Today the CBC Sports headline read, "Eric Lamaze takes home gold in Olympic individual show jumping." I watched the event on NBCOlympics.com, as the story of an athlete's comeback from drug problems raced to its heart-stopping conclusion. Lamaze and his horse Hickstead were locked in a timed jump-off with Sweden's Rolf-Goran Bengtsson and Ninja. The course was shortened, with tight turns and trappy combinations. The Swede and his horse ended the speed run with 4 faults. But Lamaze and Hickstead were having one of those once-in-a-lifetime moments -- clearing the fences with air to spare, taking the last one at a risky angle to shave off a micro-second of time. Afterwards Lamaze and his panting horse were the center of a backstage frenzy of applause and congratulations.
And no wonder. Eight years ago, a gloomy CBC Sports headline had read, "Equestrian rider Eric Lamaze accepts his fate." Lamaze had a long-standing problem with cocaine use and had just failed a drug test for the second time. He had already been barred from the 1996 Atlanta Olympics for the first failed test. Now the Canadian Olympic Association had barred him from the 2000 Sydney Olympics as well.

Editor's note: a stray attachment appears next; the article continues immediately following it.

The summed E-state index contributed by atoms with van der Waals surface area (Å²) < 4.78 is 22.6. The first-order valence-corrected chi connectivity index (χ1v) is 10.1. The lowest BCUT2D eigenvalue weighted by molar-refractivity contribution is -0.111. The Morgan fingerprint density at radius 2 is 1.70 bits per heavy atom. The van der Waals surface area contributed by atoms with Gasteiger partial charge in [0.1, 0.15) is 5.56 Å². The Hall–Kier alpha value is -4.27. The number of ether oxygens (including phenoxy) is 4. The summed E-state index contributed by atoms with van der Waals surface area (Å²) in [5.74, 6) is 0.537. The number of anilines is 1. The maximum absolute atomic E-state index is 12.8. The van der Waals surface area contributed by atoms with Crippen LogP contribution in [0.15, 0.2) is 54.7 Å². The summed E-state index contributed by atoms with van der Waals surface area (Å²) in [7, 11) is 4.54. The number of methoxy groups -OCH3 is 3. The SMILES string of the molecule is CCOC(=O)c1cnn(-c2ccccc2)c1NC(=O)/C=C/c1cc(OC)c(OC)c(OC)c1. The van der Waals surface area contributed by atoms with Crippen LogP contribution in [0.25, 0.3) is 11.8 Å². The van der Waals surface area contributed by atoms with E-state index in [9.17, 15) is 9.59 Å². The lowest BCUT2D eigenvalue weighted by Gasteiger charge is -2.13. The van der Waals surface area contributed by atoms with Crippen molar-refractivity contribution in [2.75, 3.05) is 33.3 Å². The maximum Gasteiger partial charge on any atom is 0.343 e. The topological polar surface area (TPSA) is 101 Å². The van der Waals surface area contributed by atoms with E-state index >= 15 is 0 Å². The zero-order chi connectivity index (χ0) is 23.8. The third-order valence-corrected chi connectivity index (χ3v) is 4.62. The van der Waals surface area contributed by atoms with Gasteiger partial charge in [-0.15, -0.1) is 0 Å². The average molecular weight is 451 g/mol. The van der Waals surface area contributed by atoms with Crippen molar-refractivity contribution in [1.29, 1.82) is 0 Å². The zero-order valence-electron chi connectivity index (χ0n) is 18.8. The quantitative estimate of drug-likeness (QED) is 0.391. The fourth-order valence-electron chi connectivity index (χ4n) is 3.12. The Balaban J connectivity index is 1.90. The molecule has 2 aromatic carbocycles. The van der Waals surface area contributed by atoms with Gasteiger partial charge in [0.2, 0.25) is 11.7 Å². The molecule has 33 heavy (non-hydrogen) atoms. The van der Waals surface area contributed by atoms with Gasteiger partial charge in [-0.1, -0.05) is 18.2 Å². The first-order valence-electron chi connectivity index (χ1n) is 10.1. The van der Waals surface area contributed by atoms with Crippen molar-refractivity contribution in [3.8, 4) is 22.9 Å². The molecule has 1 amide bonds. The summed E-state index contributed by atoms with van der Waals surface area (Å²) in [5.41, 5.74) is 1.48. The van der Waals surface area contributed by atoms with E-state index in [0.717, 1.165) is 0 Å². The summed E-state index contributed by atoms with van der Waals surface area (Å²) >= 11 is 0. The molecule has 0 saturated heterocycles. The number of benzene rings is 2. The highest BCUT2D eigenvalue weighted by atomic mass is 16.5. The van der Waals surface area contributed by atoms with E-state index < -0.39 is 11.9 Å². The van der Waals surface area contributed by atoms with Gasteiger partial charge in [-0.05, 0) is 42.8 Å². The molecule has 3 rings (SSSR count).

Lamaze, then 32, had made this heartbroken statement: "I wish to apologize to all Canadians for the embarrassment and controversy that I have brought about. I promise that I will make it up to you so that I can proudly represent my country again as an equestrian rider....While I have had a very difficult past, I make no excuse, I am responsible for my own actions."
For the next eight years, Lamaze battled to get his personal life and sports career back on track. Last night, at age 40, the Canadian rider kept all the promises -- to his country, but most of all, to himself. Before the medal ceremony, his beaming face said it all as he commented, "When you give people chances and allow them to learn from their mistake, great things happen."
It was Lamaze's second medal at Beijing, the first being a silver in team jumping. Canada's only other equestrian gold in history came in team jumping in 1968 at Mexico City.
Lamaze also had praise for his four-legged partner Hickstead. He said, "You hope your horse comes up on the biggest day, and mine sure did. He's one of a kind." Hickstead is a 12-year-old Dutch-bred stallion who fought back last year from his own close call -- surgery for colic, a condition that can kill a horse.